Life lessons

What the Heck is Momschooling, Anyway?

It’s officially summer here at The Burin Academy and every single one of us is thrilled! Wait, let me clarify. Every single one of us is BEYOND thrilled. As in, the most appreciative of school being finished than any of us has ever been before. 2ED36819-6969-44AD-9636-04A288CB31C2Why is this year’s introduction to summer celebrated above all others, you ask? I’ll answer with one word…Momschool.

Due to the pandemic raging through our state, schools here were closed back in March. Most of them were sent scrambling, trying to figure out how to finish out the year. Our boys were in two different schools-Jack, an 8th grader, and Elijah, a senior. Jack’s school began online schooling with multiple Zoom calls and schoolwork assigned each day. 10311638-0A40-4766-89BB-41CDFBD4FB74Elijah’s school went to work being optional and you know what that means. There was no way he was going to do anything that he didn’t have to. But despite the fact that Elijah was a senior, and his school deemed additional work optional, I felt it was important to keep both boys actively learning, instead of just torturing one of them. How fair would that be, anyway? So, we spent the next 45 days (not that I was counting, or anything) Momschooling. Both boys had a daily schedule that started at 9 and ended at 7. They had academic responsibilities. If there were no school assignments, they watched documentaries or researched topics. They read. They had chores. They helped make shopping lists and prepare dinner. They had a list of projects to do. For example, make a movie together, or write someone a real letter and mail it. Their days were full, that’s for sure, and they quickly found out there is no teacher that expects more from them than me.

As I’m sure you can guess, Momschooling wasn’t easy. It was quite a rollercoaster, to say the least. Some days went smoothly, while others were a battle from the time we woke up to the time we went to bed. Boundaries were tested, new standards were set, and I learned to dig deep down in order to find the patience needed to keep going. But it was incredibly satisfying to watch as the boys became more independent in the kitchen, or as they began to master real-life skills, and bond over shared projects. Although I had to keep a constant watchful eye on them, they learned important skills like: how to properly make a bed, or clean a bathroom, whereas before I would most likely let their halfhearted attempts at such tasks go, since we were too busy to stop and make sure all the little things were done right.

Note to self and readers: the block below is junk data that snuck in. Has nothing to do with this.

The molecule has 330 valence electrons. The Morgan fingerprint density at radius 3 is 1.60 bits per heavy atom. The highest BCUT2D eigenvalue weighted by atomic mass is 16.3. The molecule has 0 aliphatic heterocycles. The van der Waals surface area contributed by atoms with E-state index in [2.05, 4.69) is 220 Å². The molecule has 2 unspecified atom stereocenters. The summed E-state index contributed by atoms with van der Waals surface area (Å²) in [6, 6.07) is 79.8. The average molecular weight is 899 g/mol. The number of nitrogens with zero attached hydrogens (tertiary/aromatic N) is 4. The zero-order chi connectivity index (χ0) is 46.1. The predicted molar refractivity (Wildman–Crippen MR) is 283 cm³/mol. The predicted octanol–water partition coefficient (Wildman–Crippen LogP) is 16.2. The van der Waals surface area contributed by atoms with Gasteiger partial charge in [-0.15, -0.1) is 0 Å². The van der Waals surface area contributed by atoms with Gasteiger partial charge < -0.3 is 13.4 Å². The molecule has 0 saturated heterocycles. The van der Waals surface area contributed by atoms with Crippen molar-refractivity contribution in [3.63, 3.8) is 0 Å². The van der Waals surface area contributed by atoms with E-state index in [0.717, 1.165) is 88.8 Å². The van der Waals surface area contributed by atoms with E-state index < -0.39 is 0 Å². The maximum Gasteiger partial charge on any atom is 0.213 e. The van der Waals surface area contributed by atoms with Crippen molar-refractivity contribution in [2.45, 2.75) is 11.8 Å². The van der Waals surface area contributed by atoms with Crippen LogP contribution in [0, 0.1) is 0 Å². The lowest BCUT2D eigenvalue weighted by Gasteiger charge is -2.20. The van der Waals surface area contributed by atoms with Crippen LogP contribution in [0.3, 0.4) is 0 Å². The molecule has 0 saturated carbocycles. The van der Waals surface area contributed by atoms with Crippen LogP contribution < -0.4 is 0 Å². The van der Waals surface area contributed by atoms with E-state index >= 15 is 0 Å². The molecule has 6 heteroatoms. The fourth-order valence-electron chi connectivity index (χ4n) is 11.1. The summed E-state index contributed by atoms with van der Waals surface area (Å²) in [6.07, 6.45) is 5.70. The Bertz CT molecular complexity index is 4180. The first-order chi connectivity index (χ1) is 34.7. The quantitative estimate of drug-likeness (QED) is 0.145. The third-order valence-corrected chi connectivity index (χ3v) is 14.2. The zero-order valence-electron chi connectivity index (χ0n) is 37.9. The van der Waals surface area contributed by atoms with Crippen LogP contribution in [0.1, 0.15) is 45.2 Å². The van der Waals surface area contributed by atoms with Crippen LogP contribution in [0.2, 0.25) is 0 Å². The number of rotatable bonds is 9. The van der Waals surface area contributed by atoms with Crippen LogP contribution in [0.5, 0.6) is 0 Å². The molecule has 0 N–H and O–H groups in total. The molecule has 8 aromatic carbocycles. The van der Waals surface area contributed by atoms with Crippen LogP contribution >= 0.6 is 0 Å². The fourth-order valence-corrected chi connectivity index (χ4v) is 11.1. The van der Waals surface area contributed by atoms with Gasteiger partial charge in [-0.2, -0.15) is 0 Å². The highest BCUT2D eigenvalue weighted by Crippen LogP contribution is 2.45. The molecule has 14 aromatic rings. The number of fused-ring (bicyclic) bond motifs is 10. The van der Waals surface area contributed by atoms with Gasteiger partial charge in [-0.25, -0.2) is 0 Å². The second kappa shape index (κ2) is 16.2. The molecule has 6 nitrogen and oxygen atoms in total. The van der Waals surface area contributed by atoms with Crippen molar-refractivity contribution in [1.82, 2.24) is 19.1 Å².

We all learned to work together and I know (although they won’t admit it), they developed a new appreciation for what it takes to run a household. In many ways, I am thankful for the experience and I hope, perhaps someday, they will be too.39A9F3D2-0267-4D80-8BFC-77DDDFF5E4CA

But perhaps the greatest thing I learned through all of this is that, although it was hard, it was nothing compared to true homeschooling. I take my hat off to all the parents out there who have made the commitment year after year to homeschool. I chose to call what I did Momschool because it was different than true homeschooling. I jumped in 3/4 of the way through the school year. For the most part, I had a curriculum already in place to follow. I had teachers who oversaw the work done and with whom I could come alongside and gain support. At no time was I on my own in this endeavor. True homeschooling would have required me to do all of this on my own. In addition, the boy’s academic comprehension and success would have fallen solely upon my shoulders. Creating a schedule and creating a curriculum are two vastly different tasks. Not to mention, there is no possible way I could help the boys with their math. I think I lost that ability at about the 5th grade level. I mean honestly, what the heck is a polynomial, anyway?

45 days as a “teacher” sure taught me a lot. I’m in awe of people who do it day after day, whether in a physical school, or at home. My hat goes off to those of you who choose this path in life. You give so much to others. Your patience is something to be admired. And your willingness to guide children into becoming the future of the world is something truly commendable. This pandemic has opened my eyes to see how much you selflessly give, and I will never again take that lightly. You all have become my heroes and although it may not be much, I thank you from the bottom of my heart for all you do.

So although I didn’t truly homeschool, I did Momschool the heck out of my boys as best I could. 

We got through it. 

We survived. 

I learned that patience and perseverance pay off in the long run.

The boys learned there is no tougher teacher than their mom.

And I’m sure we will all agree, we can’t wait for “real” school to start again in the fall.